Paula and Leonard had a condo on St. Thomas, where everyone enjoyed visiting. Friends and family were always invited and they enjoyed many years exploring the island. Paula loved to say that the family had been part of the island since her great grandmother grew up there and married in the famous synagogue in 1852. In 2004, granddaughter Joanna Goldman became the 8th generation to worship in the synagogue when she celebrated her Bat Mitzvah. After selling the condo at The Anchorage, they bought what Paula called her play house in West Palm Beach, Florida. They had their winter home there for 12 years and made many great friends at Ibis Country Club.

Paula and Leonard traveled quite a bit around the world and made friends on trips whenever they traveled. Israel, Australia, New Zealand and Europe were not safe from Paula "finding" an artifact and bringing it home. After Leonard died, Ellen became Paula's traveling companion, going to Odessa, Prague, Vienna, Salzburg (yes, they did the Sound of Music tour and yes, they sang a lot). They traveled to visit cousins in Charleston, Atlanta (to visit her cousin/sister Marilyn and husband Mickey) and Florida. They went to Morocco with granddaughter Rachel because Paula loved the movie Casablanca. When informed that it was filmed entirely in Hollywood, she still didn't care, she wanted to go. It was an amazing trip. On the last night in Casablanca, the three ladies dined at Rick's Cafe that looked just like the cafe in the movie. As they walked in, the pianist was playing "La Mer," which was Paula and Leonard's favorite song. She thought it had been arranged just for her but it was just a wild coincidence, or was it? She took granddaughter Julie on a memorable cruise to Scandinavia and the Baltics. She took Ellen, Andrea and Dana for a Rhine River cruise from Basel to Amsterdam. She wanted to visit a "cafe", but somehow never found time to go. When her sons complained that they never get to go on a trip with Paula, she then took them (and Ellen) on a cruise from Italy to the Greek Islands in 2018. For her 80th birthday, we wanted to do something as a family. She said she wanted to go to London in 4 weeks time (in February) to attend the 50th anniversary celebration of the rescue of the Czech torahs. Paula and Leonard had donated the funds to the temple to bring a rescued torah there. Paula and the four kids (and spouses) went there with the Torah. The Torah had a great time in London. There is a photo of Paula sitting with the Torah (in a garment bag) being pushed through the airport to save time. There is also a photo of the Torah in a London taxi as we made our way back to the hotel after the celebration. And because Paula lived a charmed life, the weather in London in February that week was magnificent.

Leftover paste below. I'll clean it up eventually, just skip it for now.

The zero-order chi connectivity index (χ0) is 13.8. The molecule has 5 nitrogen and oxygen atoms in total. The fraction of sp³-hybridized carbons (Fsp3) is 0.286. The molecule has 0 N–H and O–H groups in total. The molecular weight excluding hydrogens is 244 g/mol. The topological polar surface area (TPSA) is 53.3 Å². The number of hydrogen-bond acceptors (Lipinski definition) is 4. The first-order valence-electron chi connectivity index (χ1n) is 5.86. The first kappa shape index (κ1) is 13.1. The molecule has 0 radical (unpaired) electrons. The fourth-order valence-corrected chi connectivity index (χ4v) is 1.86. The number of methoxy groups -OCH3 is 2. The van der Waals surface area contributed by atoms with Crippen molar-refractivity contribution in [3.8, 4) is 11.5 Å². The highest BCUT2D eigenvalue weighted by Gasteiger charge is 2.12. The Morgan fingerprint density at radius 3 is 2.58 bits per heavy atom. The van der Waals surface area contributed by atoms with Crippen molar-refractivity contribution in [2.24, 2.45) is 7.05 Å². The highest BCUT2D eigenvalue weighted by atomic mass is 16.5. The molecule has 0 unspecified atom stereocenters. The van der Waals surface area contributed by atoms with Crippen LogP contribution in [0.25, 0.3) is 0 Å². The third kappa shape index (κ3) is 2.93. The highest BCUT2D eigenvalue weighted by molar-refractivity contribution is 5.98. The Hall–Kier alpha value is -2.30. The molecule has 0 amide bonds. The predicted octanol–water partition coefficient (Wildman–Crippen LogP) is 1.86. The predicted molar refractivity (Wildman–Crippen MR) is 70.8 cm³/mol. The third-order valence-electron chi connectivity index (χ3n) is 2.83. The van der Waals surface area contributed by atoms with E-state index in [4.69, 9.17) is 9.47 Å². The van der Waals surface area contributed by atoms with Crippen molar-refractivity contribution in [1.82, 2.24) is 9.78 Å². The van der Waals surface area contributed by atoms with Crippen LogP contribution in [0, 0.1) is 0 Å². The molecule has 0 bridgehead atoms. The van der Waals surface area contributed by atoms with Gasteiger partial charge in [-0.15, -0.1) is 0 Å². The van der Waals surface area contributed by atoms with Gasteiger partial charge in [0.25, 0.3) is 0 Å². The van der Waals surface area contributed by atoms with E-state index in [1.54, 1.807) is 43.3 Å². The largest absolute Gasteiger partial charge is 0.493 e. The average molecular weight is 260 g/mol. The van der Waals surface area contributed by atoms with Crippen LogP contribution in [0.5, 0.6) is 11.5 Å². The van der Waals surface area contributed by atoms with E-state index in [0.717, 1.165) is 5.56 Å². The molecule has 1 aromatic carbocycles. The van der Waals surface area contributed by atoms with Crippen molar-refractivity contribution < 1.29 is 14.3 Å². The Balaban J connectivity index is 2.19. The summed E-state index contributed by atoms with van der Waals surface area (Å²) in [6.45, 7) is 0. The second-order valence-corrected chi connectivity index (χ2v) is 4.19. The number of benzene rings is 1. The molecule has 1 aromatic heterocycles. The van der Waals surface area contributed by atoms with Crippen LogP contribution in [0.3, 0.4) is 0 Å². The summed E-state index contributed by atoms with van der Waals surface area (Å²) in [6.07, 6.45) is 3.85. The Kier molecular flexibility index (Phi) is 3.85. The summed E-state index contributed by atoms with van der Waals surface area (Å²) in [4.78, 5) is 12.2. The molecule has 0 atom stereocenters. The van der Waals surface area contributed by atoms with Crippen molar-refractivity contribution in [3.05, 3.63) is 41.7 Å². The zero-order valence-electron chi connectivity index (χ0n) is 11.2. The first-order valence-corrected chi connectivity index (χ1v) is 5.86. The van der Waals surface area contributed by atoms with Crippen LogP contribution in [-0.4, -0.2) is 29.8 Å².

Paula loved being a Nanny to her 11 grandchildren- Rachel, David, Alex, Emily, Adam, Eli, Julie, Brian, Sarah, Joanna and Annie. She became a grandmother at age 49. How many grandmothers do headstands, ride a unicycle or windsurf wearing a shower cap to preserve her hair? And she kvelled when she became a great grandmother to Levi, Ava, Simon, Leo, Aniyah and Esther.
Even though she lived in Charleston for her first 18 years and in Baltimore for more than 50, she still retained her southern accent.

When Hurricane Hugo hit Charleston in September 1989, Paula made a speech at Temple Oheb Shalom in Baltimore during Rosh Hashanah. She described the devastation to her hometown and how it affected her beloved Synagogue Emanu-EI
(where her father was one of the founding members and her mother was the Sisterhood maven and coordinator of the gift shop and her brother President). Her amazing speech generated a significant outpouring of funds that helped to restore the cemetery where her parents are buried.
She was a pianist (loved to play Chopin's minute waltz), an artist (maybe some of you have her paintings in your homes), gardener (in spite of her allergies to poison ivy and bees), a rabbi at Friday night services for the elderly at the Weinberg Center.

She was famous for her hats she wore to synagogue.

She was so proud of her Sephardic heritage. She and Ellen went to Spain in 1992 on the 500th anniversary of the Inquisition just to show them that we were still around. The de Sola and de Castro families still survive.

Services at Sol Levinson's Chapel, 8900 Reisterstown Road, Pikesville, MD 21208, on Wednesday, July 21st, 2021 at 11:00 am. Interment Oheb Shalom Memorial Park - Berrymans Lane. Please omit flowers. Contributions in her memory may be sent to the Paula Farbman Har Sinai Oheb Shalom Cemetery Fund, 7310 Park Heights Avenue, Baltimore, MD 21208. The family will be in mourning at 9 Highpasture Court, Owings Mills, Maryland 21117.

Arrangements by Sol Levinson.